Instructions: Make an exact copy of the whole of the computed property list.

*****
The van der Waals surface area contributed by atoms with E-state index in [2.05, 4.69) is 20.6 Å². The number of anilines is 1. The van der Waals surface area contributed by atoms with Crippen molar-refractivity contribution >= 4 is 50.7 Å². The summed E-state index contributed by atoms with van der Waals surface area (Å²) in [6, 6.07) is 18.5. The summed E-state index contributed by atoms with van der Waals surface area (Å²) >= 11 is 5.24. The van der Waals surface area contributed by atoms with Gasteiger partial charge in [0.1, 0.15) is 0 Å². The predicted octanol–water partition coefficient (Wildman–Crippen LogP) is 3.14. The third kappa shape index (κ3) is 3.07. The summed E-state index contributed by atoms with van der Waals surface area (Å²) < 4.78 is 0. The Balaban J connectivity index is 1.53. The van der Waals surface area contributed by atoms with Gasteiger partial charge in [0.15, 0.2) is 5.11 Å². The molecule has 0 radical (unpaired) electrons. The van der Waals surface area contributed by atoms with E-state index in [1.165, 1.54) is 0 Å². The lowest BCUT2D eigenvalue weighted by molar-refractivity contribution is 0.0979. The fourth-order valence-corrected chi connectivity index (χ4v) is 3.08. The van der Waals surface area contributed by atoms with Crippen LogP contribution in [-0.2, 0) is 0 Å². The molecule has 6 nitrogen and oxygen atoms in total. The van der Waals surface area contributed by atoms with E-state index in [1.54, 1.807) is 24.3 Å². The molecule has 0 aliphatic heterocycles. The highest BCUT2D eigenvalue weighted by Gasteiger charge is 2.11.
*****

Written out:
The van der Waals surface area contributed by atoms with E-state index in [2.05, 4.69) is 20.6 Å². The number of anilines is 1. The van der Waals surface area contributed by atoms with Crippen molar-refractivity contribution >= 4 is 50.7 Å². The summed E-state index contributed by atoms with van der Waals surface area (Å²) in [6, 6.07) is 18.5. The summed E-state index contributed by atoms with van der Waals surface area (Å²) >= 11 is 5.24. The van der Waals surface area contributed by atoms with Gasteiger partial charge in [0.1, 0.15) is 0 Å². The predicted octanol–water partition coefficient (Wildman–Crippen LogP) is 3.14. The third kappa shape index (κ3) is 3.07. The summed E-state index contributed by atoms with van der Waals surface area (Å²) < 4.78 is 0. The Balaban J connectivity index is 1.53. The van der Waals surface area contributed by atoms with Gasteiger partial charge in [0.15, 0.2) is 5.11 Å². The molecule has 0 radical (unpaired) electrons. The van der Waals surface area contributed by atoms with E-state index in [1.165, 1.54) is 0 Å². The lowest BCUT2D eigenvalue weighted by molar-refractivity contribution is 0.0979. The fourth-order valence-corrected chi connectivity index (χ4v) is 3.08. The van der Waals surface area contributed by atoms with Crippen LogP contribution in [-0.2, 0) is 0 Å². The molecule has 6 nitrogen and oxygen atoms in total. The van der Waals surface area contributed by atoms with E-state index in [1.54, 1.807) is 24.3 Å². The molecule has 0 aliphatic heterocycles. The highest BCUT2D eigenvalue weighted by Gasteiger charge is 2.11.